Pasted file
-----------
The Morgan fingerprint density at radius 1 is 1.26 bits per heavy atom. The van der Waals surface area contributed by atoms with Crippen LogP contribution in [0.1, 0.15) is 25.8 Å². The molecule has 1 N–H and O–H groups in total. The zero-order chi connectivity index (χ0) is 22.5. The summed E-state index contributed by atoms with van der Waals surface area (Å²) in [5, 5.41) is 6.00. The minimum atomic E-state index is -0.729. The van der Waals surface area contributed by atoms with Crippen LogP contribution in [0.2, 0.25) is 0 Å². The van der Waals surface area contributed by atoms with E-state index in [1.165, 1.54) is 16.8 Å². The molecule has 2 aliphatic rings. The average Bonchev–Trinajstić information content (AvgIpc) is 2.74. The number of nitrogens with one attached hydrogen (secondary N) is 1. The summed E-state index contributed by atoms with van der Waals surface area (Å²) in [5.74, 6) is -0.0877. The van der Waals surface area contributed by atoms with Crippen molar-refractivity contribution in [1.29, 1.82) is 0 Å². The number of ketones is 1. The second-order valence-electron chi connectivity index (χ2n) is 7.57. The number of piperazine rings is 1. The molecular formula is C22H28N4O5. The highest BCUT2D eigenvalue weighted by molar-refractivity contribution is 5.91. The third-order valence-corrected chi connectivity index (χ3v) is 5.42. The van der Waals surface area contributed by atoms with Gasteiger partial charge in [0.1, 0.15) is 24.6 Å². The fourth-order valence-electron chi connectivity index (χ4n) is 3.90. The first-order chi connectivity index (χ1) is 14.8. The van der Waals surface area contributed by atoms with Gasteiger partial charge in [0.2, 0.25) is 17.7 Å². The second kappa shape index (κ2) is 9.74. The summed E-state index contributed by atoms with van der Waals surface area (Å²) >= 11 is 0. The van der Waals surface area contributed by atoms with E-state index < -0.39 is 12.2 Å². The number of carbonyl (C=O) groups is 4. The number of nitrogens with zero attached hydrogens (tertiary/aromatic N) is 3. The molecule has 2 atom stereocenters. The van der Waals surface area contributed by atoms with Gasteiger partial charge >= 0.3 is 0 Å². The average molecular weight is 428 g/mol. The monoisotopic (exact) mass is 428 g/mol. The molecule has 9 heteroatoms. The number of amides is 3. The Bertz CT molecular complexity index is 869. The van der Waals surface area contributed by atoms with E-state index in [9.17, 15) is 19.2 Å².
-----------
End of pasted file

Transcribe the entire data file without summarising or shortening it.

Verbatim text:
The Morgan fingerprint density at radius 1 is 1.26 bits per heavy atom. The van der Waals surface area contributed by atoms with Crippen LogP contribution in [0.1, 0.15) is 25.8 Å². The molecule has 1 N–H and O–H groups in total. The zero-order chi connectivity index (χ0) is 22.5. The summed E-state index contributed by atoms with van der Waals surface area (Å²) in [5, 5.41) is 6.00. The minimum atomic E-state index is -0.729. The van der Waals surface area contributed by atoms with Crippen LogP contribution in [0.2, 0.25) is 0 Å². The van der Waals surface area contributed by atoms with E-state index in [1.165, 1.54) is 16.8 Å². The molecule has 2 aliphatic rings. The average Bonchev–Trinajstić information content (AvgIpc) is 2.74. The number of nitrogens with one attached hydrogen (secondary N) is 1. The summed E-state index contributed by atoms with van der Waals surface area (Å²) in [5.74, 6) is -0.0877. The van der Waals surface area contributed by atoms with Crippen molar-refractivity contribution in [1.29, 1.82) is 0 Å². The number of ketones is 1. The second-order valence-electron chi connectivity index (χ2n) is 7.57. The number of piperazine rings is 1. The molecular formula is C22H28N4O5. The highest BCUT2D eigenvalue weighted by molar-refractivity contribution is 5.91. The third-order valence-corrected chi connectivity index (χ3v) is 5.42. The van der Waals surface area contributed by atoms with Gasteiger partial charge in [0.1, 0.15) is 24.6 Å². The fourth-order valence-electron chi connectivity index (χ4n) is 3.90. The first-order chi connectivity index (χ1) is 14.8. The van der Waals surface area contributed by atoms with Gasteiger partial charge in [0.2, 0.25) is 17.7 Å². The second kappa shape index (κ2) is 9.74. The summed E-state index contributed by atoms with van der Waals surface area (Å²) >= 11 is 0. The van der Waals surface area contributed by atoms with E-state index < -0.39 is 12.2 Å². The number of carbonyl (C=O) groups is 4. The number of nitrogens with zero attached hydrogens (tertiary/aromatic N) is 3. The molecule has 2 atom stereocenters. The van der Waals surface area contributed by atoms with Gasteiger partial charge >= 0.3 is 0 Å². The average molecular weight is 428 g/mol. The monoisotopic (exact) mass is 428 g/mol. The molecule has 9 heteroatoms. The number of amides is 3. The Bertz CT molecular complexity index is 869. The van der Waals surface area contributed by atoms with E-state index in [9.17, 15) is 19.2 Å².